With gas, you get salsa; at church, wings
Boston is a city full of wonderful restaurants and gourmet shops. But with a little exploration, it also yields great food in surprising places.
Like a gas station convenience store on Beacon Hill. Banish all preconceived notions of gas station food, for Villa Mexico Cafe is a million miles from taco hell. Here, Julie King serves excellent burritos, tacos, tamales, quesadillas, and more. She used to operate a restaurant by the same name in Woburn, and her standards haven’t changed. She’s got a tidy little setup behind a counter, and she and her staff grill up satisfying food handmade from fresh ingredients.
Burritos ($6.75) are enormous parcels of rice, beans, cheese, lettuce, and tomatoes, plus a choice of beef, chicken, chicken with mole sauce, carnitas (pork), chorizo, or vegetables. They also come with King’s smoky homemade salsa, which is absurdly good. During the summer, don’t miss the cucumber and lime agua fresca ($3.50), blended with ice. It’s a much more refreshing version of that old gas station staple, the Slush Puppie.
But the best part of Villa Mexico is King herself. A warm host, she calls everyone “my friend,’’ and she seems to really mean it.
Villa Mexico Cafe, 296 Cambridge St., Boston. 617-957-0725. www.villamexicocafe.com. Mon-Fri 9 a.m.-9 p.m., Sat 11 a.m.-9 p.m.
On Seaver Street in Roxbury, there’s a building so grand it could only be a house of worship. Indeed, it’s a church, the United House of Prayer for All People (formerly Temple Mishkan Tefila). But in the basement, you’ll find a cafeteria serving big portions of soul food for small prices.
All parts of the chicken come baked, fried, and barbecued. There are pork chops and barbecue ribs, turkey wings, Salisbury steak, and whiting. Each plate comes with two sides such as collards, macaroni and cheese, and sweet potatoes. For dessert, you’ll find banana pudding, red velvet cake, and other appropriate sweet things.
Volunteers do the cooking, and the proceeds go back to the church. Nothing at the United House of Prayer Kitchen costs more than $10, and the daily blue plate special will run you $6.99. And that includes lemonade or tea. “We’re not trying to hurt nobody,’’ says kitchen manager Gordon Galloway with a laugh. “We’re trying to appeal to the families in the community. We do what we can.’’
United House of Prayer Kitchen, 206 Seaver St., Roxbury. 617-445-3246. Tue-Fri 11:30 a.m.-4 p.m. Sat-Sun 11:30 a.m.-6 p.m.
On Quincy’s Wollaston Beach, you expect to find fried clams. As you might guess, they’re a specialty at Tony’s Clam Shop. Run by the Kandalaft family, it’s been operating in the area since 1964. It opened for the season March 26.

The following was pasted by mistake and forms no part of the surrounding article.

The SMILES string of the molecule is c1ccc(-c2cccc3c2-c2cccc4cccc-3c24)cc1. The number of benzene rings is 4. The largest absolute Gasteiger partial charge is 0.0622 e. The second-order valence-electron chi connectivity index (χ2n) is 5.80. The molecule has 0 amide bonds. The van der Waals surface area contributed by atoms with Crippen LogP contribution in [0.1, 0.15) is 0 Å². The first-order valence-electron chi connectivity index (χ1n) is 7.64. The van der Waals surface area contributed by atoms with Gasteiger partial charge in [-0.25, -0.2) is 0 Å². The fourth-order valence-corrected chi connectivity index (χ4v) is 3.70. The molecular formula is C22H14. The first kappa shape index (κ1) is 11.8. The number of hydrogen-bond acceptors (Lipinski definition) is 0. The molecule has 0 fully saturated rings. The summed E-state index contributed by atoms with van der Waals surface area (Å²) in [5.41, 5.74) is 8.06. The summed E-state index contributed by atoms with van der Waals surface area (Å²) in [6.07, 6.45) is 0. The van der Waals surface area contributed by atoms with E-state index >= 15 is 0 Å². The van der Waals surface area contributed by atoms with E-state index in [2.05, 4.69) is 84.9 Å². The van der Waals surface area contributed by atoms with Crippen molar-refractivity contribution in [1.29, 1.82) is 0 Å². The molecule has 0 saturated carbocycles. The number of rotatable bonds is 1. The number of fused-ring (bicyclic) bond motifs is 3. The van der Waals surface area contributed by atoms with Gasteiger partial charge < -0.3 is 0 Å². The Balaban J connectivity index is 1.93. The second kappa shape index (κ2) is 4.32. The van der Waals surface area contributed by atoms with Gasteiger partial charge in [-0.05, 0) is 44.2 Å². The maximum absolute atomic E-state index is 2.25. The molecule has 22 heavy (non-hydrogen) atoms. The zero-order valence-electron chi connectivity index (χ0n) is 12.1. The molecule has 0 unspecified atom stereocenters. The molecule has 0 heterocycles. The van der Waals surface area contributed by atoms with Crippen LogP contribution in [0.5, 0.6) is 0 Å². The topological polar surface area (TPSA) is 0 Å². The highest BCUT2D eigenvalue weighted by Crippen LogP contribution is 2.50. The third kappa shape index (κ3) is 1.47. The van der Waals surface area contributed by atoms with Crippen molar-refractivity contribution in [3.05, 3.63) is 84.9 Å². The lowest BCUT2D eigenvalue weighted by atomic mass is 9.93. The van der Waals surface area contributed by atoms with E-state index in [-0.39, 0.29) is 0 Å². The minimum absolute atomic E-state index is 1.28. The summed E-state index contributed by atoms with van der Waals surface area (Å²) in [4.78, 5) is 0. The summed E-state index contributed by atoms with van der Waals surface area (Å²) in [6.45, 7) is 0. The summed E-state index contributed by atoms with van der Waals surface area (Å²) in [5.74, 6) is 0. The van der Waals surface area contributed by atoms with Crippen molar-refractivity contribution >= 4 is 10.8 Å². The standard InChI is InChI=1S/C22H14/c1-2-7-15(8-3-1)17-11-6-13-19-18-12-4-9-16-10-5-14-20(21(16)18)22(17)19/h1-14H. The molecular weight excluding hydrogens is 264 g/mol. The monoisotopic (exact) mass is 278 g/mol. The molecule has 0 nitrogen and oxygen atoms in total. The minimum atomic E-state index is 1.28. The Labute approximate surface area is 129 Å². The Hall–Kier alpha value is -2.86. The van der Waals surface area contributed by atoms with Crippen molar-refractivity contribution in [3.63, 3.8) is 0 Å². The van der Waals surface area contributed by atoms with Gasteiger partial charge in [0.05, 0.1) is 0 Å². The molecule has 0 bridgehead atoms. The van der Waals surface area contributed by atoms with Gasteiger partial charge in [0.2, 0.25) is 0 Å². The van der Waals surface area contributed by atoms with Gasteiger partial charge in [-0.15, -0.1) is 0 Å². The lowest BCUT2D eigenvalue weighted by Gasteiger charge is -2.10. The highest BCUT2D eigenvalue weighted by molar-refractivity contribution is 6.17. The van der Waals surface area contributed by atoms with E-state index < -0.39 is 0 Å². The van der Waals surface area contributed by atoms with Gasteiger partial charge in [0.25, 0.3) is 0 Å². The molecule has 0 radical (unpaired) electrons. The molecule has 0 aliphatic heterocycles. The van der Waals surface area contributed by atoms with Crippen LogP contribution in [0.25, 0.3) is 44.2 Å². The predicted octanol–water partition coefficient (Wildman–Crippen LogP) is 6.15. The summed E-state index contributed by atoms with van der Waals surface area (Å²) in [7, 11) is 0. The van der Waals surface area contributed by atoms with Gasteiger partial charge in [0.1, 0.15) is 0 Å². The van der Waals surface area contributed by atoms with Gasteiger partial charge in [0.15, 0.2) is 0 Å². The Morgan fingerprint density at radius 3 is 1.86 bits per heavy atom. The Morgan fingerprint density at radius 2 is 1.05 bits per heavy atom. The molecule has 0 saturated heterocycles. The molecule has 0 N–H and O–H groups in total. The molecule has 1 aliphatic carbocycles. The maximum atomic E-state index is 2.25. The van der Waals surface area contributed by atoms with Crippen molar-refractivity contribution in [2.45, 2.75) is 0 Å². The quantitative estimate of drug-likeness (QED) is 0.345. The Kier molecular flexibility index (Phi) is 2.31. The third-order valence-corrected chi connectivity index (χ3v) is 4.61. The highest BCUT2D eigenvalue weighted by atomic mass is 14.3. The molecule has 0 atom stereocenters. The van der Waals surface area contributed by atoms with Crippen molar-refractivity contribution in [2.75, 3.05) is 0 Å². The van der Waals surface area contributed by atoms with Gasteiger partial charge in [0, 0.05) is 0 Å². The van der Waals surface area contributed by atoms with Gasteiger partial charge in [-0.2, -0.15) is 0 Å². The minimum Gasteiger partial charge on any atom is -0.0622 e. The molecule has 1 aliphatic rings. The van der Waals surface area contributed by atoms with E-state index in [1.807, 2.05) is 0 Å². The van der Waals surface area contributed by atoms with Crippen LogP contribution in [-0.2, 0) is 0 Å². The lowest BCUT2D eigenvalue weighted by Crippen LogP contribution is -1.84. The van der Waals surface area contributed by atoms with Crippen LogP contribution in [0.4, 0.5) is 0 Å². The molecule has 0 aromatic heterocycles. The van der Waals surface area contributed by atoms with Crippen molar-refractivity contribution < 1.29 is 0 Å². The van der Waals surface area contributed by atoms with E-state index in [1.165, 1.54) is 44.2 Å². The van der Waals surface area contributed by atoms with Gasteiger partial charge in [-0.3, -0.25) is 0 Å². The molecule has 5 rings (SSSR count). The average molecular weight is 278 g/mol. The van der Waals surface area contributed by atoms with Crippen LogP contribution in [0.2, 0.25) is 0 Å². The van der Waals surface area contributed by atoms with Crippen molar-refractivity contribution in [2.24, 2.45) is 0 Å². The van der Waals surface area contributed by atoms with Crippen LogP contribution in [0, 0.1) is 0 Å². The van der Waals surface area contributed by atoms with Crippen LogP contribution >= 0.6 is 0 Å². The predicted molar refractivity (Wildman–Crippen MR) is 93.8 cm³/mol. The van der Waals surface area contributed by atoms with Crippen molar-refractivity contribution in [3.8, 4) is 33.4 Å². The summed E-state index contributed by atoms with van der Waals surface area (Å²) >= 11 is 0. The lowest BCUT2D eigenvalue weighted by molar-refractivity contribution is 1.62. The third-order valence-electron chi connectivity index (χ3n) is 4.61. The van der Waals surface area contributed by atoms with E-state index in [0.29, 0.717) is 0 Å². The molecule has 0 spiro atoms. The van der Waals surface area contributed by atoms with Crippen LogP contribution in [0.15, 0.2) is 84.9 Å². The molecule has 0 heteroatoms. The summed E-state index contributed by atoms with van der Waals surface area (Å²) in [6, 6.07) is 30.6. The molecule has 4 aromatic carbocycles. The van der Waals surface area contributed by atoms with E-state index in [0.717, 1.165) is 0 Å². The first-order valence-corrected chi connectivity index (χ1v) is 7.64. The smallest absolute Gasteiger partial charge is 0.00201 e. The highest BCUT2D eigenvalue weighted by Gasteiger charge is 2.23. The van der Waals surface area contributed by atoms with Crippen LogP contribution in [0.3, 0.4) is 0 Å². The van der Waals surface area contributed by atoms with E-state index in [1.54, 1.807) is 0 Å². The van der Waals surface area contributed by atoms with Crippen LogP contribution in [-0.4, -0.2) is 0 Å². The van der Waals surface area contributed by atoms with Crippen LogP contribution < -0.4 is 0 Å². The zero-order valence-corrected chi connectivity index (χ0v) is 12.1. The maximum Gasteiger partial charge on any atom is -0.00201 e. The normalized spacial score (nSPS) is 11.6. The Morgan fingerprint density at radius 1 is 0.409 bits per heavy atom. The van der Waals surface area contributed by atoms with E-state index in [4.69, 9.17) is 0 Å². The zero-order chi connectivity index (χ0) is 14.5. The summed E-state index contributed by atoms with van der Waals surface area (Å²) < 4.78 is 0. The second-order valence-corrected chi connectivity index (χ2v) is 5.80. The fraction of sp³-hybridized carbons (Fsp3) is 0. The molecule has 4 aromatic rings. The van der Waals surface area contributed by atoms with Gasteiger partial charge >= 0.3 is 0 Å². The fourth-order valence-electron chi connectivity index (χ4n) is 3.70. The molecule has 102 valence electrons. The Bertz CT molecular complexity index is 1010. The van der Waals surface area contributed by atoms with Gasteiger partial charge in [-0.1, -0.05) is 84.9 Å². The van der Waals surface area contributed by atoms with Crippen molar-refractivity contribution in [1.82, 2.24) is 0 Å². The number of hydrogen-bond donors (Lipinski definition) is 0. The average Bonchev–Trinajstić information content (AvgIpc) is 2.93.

Tony Kandalaft, the founder, is Lebanese, his wife, Tillie, Syrian. And so, there on the strip, in addition to steamers and lobster rolls, they serve Middle Eastern fare. There’s something wonderfully surreal about sitting outside eating hummus, tabouli, falafel, and kafta while everyone around you is downing chowder, clams, and onion rings. If it weren’t for the bikers buzzing past and kids on dates flirting in Cantonese, you could be in Byblos. Almost. Kind of.
Tony’s Clam Shop, 861 Quincy Shore Drive, Quincy. 617-773-5090. www.tonysclamshop.com. Daily 11 a.m.-10 p.m. (closing times vary early in the season, so call first).
If you want excellent scones, breakfast dishes, and sandwiches, just walk through the Boston Harbor Shipyard and Marina. This working shipyard in East Boston’s Jeffries Point is home to Scup’s in the Harbour. Run by Wendy Saver and David Rockwood, the original founders of Emma’s Pizza, this quirky, wonderful restaurant offers homemade food, views of the skyline, and instant friendship. You never know whom you’ll find at the long communal table, and Saver likes to connect people. One day you may be talking to several artists, another helping a group of young tourists find a hotel room.
Scup’s, named after a dog Saver and Rockwood pulled out of the harbor, began as a brunch and lunch place. It now serves afternoon snacks and supper on Wednesdays, Thursdays, and Fridays, seating people until 8 p.m. During the day you’ll find empanadas, grilled hot dogs, BLTs, and more. Brunch brings the likes of baked eggs, potato pie, and the sweet and spicy Millionaire’s Bacon. And supper could be anything from vegetarian lasagna to baked ham with red kidney baked beans. All served with a side of good conversation.
Scup’s in the Harbour, 256 Marginal St., Building 16, East Boston. 617-569-7287. www.scupsintheharbour.com. Wed-Fri 11 a.m.-8 p.m., Sat-Sun 10 a.m.-3 p.m.